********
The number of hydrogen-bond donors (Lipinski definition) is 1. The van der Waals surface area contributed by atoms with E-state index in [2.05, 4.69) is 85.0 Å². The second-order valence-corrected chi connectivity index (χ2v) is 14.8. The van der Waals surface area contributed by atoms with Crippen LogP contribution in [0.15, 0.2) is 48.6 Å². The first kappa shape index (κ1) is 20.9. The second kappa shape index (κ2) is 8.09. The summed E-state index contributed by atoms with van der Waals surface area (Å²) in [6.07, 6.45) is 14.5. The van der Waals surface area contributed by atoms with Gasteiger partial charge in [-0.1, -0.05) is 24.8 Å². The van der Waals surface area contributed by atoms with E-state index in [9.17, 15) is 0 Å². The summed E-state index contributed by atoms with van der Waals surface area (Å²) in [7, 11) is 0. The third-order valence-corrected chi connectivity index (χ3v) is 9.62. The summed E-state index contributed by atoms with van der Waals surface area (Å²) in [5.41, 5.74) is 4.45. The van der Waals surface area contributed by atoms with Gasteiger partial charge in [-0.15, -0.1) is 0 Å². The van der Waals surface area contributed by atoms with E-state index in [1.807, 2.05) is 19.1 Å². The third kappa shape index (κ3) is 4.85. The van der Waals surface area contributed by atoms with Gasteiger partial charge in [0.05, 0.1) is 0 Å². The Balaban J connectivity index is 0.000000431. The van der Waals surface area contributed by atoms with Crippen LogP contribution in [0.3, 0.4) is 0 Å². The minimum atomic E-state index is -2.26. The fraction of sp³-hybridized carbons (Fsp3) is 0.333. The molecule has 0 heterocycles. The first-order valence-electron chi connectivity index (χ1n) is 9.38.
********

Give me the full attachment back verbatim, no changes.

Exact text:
The number of hydrogen-bond donors (Lipinski definition) is 1. The van der Waals surface area contributed by atoms with E-state index in [2.05, 4.69) is 85.0 Å². The second-order valence-corrected chi connectivity index (χ2v) is 14.8. The van der Waals surface area contributed by atoms with Crippen LogP contribution in [0.15, 0.2) is 48.6 Å². The first kappa shape index (κ1) is 20.9. The second kappa shape index (κ2) is 8.09. The summed E-state index contributed by atoms with van der Waals surface area (Å²) in [6.07, 6.45) is 14.5. The van der Waals surface area contributed by atoms with Gasteiger partial charge in [-0.1, -0.05) is 24.8 Å². The van der Waals surface area contributed by atoms with E-state index in [9.17, 15) is 0 Å². The summed E-state index contributed by atoms with van der Waals surface area (Å²) in [7, 11) is 0. The third-order valence-corrected chi connectivity index (χ3v) is 9.62. The summed E-state index contributed by atoms with van der Waals surface area (Å²) in [5.41, 5.74) is 4.45. The van der Waals surface area contributed by atoms with Gasteiger partial charge in [-0.15, -0.1) is 0 Å². The van der Waals surface area contributed by atoms with E-state index in [1.807, 2.05) is 19.1 Å². The third kappa shape index (κ3) is 4.85. The van der Waals surface area contributed by atoms with Gasteiger partial charge in [0.05, 0.1) is 0 Å². The Balaban J connectivity index is 0.000000431. The van der Waals surface area contributed by atoms with Crippen LogP contribution in [0.3, 0.4) is 0 Å². The minimum atomic E-state index is -2.26. The fraction of sp³-hybridized carbons (Fsp3) is 0.333. The molecule has 0 heterocycles. The first-order valence-electron chi connectivity index (χ1n) is 9.38.